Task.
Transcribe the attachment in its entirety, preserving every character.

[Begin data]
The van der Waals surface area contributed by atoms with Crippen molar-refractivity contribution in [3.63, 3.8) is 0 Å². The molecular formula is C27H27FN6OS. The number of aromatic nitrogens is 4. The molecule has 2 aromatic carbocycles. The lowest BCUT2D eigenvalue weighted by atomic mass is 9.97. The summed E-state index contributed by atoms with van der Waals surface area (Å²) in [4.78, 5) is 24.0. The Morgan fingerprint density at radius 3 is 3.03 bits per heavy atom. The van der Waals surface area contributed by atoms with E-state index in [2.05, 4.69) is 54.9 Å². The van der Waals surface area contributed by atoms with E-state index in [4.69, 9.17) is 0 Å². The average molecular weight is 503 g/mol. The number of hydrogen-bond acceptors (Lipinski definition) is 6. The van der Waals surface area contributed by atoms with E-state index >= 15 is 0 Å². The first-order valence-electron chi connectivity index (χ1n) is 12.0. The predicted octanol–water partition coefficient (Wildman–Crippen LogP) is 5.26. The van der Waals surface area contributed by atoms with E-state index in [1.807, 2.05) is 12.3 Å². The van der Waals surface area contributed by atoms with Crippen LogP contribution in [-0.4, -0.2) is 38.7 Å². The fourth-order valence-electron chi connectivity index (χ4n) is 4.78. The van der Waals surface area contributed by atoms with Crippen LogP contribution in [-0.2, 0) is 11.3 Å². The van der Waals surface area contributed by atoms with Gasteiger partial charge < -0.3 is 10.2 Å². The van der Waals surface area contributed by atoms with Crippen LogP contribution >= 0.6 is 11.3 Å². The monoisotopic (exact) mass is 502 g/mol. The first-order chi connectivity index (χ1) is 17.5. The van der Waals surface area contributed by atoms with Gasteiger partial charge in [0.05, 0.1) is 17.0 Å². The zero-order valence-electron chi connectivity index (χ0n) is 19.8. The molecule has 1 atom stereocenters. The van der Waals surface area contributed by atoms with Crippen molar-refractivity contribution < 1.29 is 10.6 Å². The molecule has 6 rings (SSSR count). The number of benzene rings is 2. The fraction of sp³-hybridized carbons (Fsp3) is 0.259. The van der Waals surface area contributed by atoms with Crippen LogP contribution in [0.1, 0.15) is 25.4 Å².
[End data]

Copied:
The van der Waals surface area contributed by atoms with Crippen molar-refractivity contribution in [3.63, 3.8) is 0 Å². The molecular formula is C27H27FN6OS. The number of aromatic nitrogens is 4. The molecule has 2 aromatic carbocycles. The lowest BCUT2D eigenvalue weighted by atomic mass is 9.97. The summed E-state index contributed by atoms with van der Waals surface area (Å²) in [4.78, 5) is 24.0. The Morgan fingerprint density at radius 3 is 3.03 bits per heavy atom. The van der Waals surface area contributed by atoms with E-state index in [2.05, 4.69) is 54.9 Å². The van der Waals surface area contributed by atoms with E-state index in [4.69, 9.17) is 0 Å². The average molecular weight is 503 g/mol. The number of hydrogen-bond acceptors (Lipinski definition) is 6. The van der Waals surface area contributed by atoms with E-state index >= 15 is 0 Å². The first-order valence-electron chi connectivity index (χ1n) is 12.0. The predicted octanol–water partition coefficient (Wildman–Crippen LogP) is 5.26. The van der Waals surface area contributed by atoms with E-state index in [1.807, 2.05) is 12.3 Å². The van der Waals surface area contributed by atoms with Crippen LogP contribution in [-0.4, -0.2) is 38.7 Å². The fourth-order valence-electron chi connectivity index (χ4n) is 4.78. The van der Waals surface area contributed by atoms with Crippen LogP contribution in [-0.2, 0) is 11.3 Å². The van der Waals surface area contributed by atoms with Gasteiger partial charge < -0.3 is 10.2 Å². The van der Waals surface area contributed by atoms with Crippen LogP contribution >= 0.6 is 11.3 Å². The monoisotopic (exact) mass is 502 g/mol. The first-order chi connectivity index (χ1) is 17.5. The van der Waals surface area contributed by atoms with Gasteiger partial charge in [0.05, 0.1) is 17.0 Å². The zero-order valence-electron chi connectivity index (χ0n) is 19.8. The molecule has 1 atom stereocenters. The van der Waals surface area contributed by atoms with Crippen molar-refractivity contribution < 1.29 is 10.6 Å². The molecule has 6 rings (SSSR count). The number of benzene rings is 2. The fraction of sp³-hybridized carbons (Fsp3) is 0.259. The van der Waals surface area contributed by atoms with Crippen LogP contribution in [0.1, 0.15) is 25.4 Å².